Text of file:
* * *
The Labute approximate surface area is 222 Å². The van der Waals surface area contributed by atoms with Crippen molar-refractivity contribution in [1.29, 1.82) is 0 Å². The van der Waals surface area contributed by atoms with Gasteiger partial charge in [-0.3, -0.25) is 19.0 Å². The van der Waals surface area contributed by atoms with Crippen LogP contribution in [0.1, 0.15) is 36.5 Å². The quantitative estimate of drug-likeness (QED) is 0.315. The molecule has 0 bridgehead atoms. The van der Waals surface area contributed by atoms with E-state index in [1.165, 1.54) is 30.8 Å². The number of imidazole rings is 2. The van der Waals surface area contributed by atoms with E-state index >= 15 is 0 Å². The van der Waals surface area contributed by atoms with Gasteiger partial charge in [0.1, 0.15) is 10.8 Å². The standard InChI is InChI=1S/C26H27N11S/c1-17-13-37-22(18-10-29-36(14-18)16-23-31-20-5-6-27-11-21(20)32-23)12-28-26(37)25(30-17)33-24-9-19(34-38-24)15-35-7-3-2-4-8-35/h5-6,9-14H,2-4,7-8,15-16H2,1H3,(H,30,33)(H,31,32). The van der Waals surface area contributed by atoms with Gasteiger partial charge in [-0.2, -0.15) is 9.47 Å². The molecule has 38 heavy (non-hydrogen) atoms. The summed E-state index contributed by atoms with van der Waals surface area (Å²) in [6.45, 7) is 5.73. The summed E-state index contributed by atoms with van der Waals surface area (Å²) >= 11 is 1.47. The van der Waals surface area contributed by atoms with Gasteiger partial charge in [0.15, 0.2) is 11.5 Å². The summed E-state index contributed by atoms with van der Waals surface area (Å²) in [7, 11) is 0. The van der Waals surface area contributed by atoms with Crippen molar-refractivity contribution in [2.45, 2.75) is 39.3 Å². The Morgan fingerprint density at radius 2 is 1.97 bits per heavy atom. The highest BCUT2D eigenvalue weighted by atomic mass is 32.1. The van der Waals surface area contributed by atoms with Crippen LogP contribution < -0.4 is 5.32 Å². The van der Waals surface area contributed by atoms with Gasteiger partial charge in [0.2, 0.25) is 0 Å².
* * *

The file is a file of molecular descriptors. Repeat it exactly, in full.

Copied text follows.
The Labute approximate surface area is 222 Å². The van der Waals surface area contributed by atoms with Crippen molar-refractivity contribution in [1.29, 1.82) is 0 Å². The van der Waals surface area contributed by atoms with Gasteiger partial charge in [-0.3, -0.25) is 19.0 Å². The van der Waals surface area contributed by atoms with Crippen LogP contribution in [0.1, 0.15) is 36.5 Å². The quantitative estimate of drug-likeness (QED) is 0.315. The molecule has 0 bridgehead atoms. The van der Waals surface area contributed by atoms with E-state index in [1.165, 1.54) is 30.8 Å². The number of imidazole rings is 2. The van der Waals surface area contributed by atoms with E-state index >= 15 is 0 Å². The van der Waals surface area contributed by atoms with Gasteiger partial charge in [0.1, 0.15) is 10.8 Å². The standard InChI is InChI=1S/C26H27N11S/c1-17-13-37-22(18-10-29-36(14-18)16-23-31-20-5-6-27-11-21(20)32-23)12-28-26(37)25(30-17)33-24-9-19(34-38-24)15-35-7-3-2-4-8-35/h5-6,9-14H,2-4,7-8,15-16H2,1H3,(H,30,33)(H,31,32). The van der Waals surface area contributed by atoms with Gasteiger partial charge in [-0.2, -0.15) is 9.47 Å². The molecule has 38 heavy (non-hydrogen) atoms. The summed E-state index contributed by atoms with van der Waals surface area (Å²) in [6.45, 7) is 5.73. The summed E-state index contributed by atoms with van der Waals surface area (Å²) >= 11 is 1.47. The van der Waals surface area contributed by atoms with Gasteiger partial charge in [0.15, 0.2) is 11.5 Å². The summed E-state index contributed by atoms with van der Waals surface area (Å²) in [7, 11) is 0. The van der Waals surface area contributed by atoms with Crippen molar-refractivity contribution in [2.45, 2.75) is 39.3 Å². The Morgan fingerprint density at radius 2 is 1.97 bits per heavy atom. The highest BCUT2D eigenvalue weighted by atomic mass is 32.1. The van der Waals surface area contributed by atoms with Crippen LogP contribution < -0.4 is 5.32 Å². The van der Waals surface area contributed by atoms with Gasteiger partial charge in [0.2, 0.25) is 0 Å².